#104 Per diem, Latin for Passion

So I was having a conversation with a few colleagues the other day about per diem rates and what we can do to make retention higher.  The short answer, of course, is to give people more money.  That is followed by give them a guarantee of work that will last longer than a couple of sessions.  

Do you disagree?  Well, let’s look at the situation and ask ourselves some questions.  Have you ever worked most of a season with a company, or at least a few months on the end, and gone with someone else in the spring because they offered you more money, more per diem, or a promotion?  Of course.  We all have.  Have you ever left a company during a field season for more money or per diem? We did.  Once.  Couldn’t afford to live on what they were paying us.  Had to go.  Have you ever left in the middle of a field session for a job that pays more?  Haven’t done that one yet.

Hard working Field Techs in MiamiSo, did you answer “yes” to any of those questions?  I’d be surprised if you didn’t.  We like to think of ourselves as passionate individuals with idealized outlooks on life.  I even heard someone say not too long ago that CRM archaeology is a place for people to gather that don’t fit in anywhere else.  She said that everyone in the field is different, unique, and likely a social misfit.  Not sure I quite agree with that.  I certainly don’t fit in with a number of crews that I’ve been on.  Until a few months ago I had my wife to work with and hang out with.  Don’t have that anymore since she got out of the business.  So, are we different?  Are we individuals that don’t fit in?  For some the answer is probably yes.  For most, the answer is likely no.

When you break us down into our constituent parts we are just like everyone else.  We have the same motivations, the same desires, and the same bills to pay.  I’ve seen the most frugal, flannel-wearing, roll-your-own-cigarette smoking, vegetarian, hippie wannabe complain about pay and per diem.  Some of us don’t want or need as much money as others but we still need it.  

Ask yourself: would you still do this job if someone handed you enough money (insert whatever figure suits you) so that you wouldn’t have to work for the rest of your life?  If your answer is “yes” then congratulations! You’ve found your passion.  My Division Chief in the Navy told me that almost two decades ago and I’ve lived my life by that principle.  If I wasn’t doing something I’d do for free because money wasn’t a problem then I got out.  I quite being an electronics technician on small corporate jets.  I quite my commercial aviation program in college.  I quite the Navy.  I’ve now been an archaeologist longer than I’ve ever been anything else and I don’t plan on turning back now.

I’m not saying I’d stay a crew chief in the Great Basin if someone handed me $10 billion (that’s my figure ;)  ).  I certainly wouldn’t stop doing CRM, though.  Maybe I’d go in the field occaisionally but most of my time would be spent trying to improve the tech we use.  I’d be prototyping ideas I’ve had and designing apps to use in the field.  I’d have an archaeo-think tank who’s sole purpose would be to think up new ways to increase efficiency and scientific data gathering for CRM.  I love this job and I believe in its purpose and goals.  I think what we do is helping catalog, and sometimes preserve, the rich heritage in this country.  This is really the only job in the country that does that with some of the really old sites.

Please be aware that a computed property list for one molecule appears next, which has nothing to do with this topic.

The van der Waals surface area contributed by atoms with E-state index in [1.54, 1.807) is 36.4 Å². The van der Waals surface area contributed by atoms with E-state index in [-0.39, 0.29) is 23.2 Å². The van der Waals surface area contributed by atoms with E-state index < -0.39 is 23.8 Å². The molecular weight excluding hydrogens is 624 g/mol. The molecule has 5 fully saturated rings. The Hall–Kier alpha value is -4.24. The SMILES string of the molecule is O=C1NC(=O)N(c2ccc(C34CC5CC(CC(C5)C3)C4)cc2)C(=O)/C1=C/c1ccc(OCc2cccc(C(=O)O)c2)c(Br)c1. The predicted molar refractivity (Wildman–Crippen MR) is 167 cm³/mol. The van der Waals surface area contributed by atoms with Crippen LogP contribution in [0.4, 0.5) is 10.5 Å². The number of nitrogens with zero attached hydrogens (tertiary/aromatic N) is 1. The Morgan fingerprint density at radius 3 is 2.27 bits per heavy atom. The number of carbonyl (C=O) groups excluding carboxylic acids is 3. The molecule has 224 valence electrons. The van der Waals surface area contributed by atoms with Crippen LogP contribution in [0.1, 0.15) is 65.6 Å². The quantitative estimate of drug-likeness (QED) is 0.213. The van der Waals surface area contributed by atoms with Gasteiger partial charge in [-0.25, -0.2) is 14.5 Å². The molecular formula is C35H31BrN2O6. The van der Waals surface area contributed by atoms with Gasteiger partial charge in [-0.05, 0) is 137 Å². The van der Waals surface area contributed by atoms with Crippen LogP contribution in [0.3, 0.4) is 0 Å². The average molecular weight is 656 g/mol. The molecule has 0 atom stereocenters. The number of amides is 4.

In think the point of this post is that people still need money to realize their dreams.  We need money to go places and do things.  Sure, you can do things without money but it’s much more relaxing to do it with a few bucks in your pocket.  Field techs are the lifeblood of CRM archaeology and Arch Firms need to realize that someday.  Sure, cut corners where you have to but stand firm when it comes to paying your techs.  If your session is 10 days long then pay them per diem for 10 days for FSM’s sake.  If they come back in the spring then give them a raise.  Even 50 cents will go a long way to building loyalty.  If they’re still there mid-summer, give them another raise.  You wouldn’t be able to fulfill your contracts if they weren’t there.  Say thank you once in a while.

CRM is a notoriously cheap field.  How many of you have ridden in a company truck that rattled so loud you could’t think, was dusty enough to have noticeable stratigraphy on the dash, and had not had the air conditioner charged in 100,000 miles?  All of us.  Fine.  Be cheap with the trucks.  But gods damn pay us well because we deserve it.  We put up with all of that crap because we LOVE our jobs and we have passion for what we do.  That kind of loyalty does not come cheap.

I didn’t mean for this to turn into a rant and I understand that budgets are tight.  Instead of creating reams of paperwork in the field recording sites, use a tablet to record your sites.  Teach your people how to write well the first time, in the field, so there can be MINIMAL editing in the office.  One company I know of bills in three hours to type up each site record.  Some will take longer and some will take less time.  However, if you spend just a fraction more time in the field making it right and typing on a tablet, you can reduce office time by at least 75%.  Bill the client the same amount, or a little less to stay competitive, and pass the savings on to your techs and crew chiefs.  It can be done.  I really believe that.  Nearly every other industry is advancing by leaps and bounds while archaeology companies won’t even use double-sided forms because they might not get copied properly back in the office.  Astounding.  Work smarter, not harder.  

That’s it.  I guess this did turn into a rant.

Thanks for reading and I’ll see you in the field.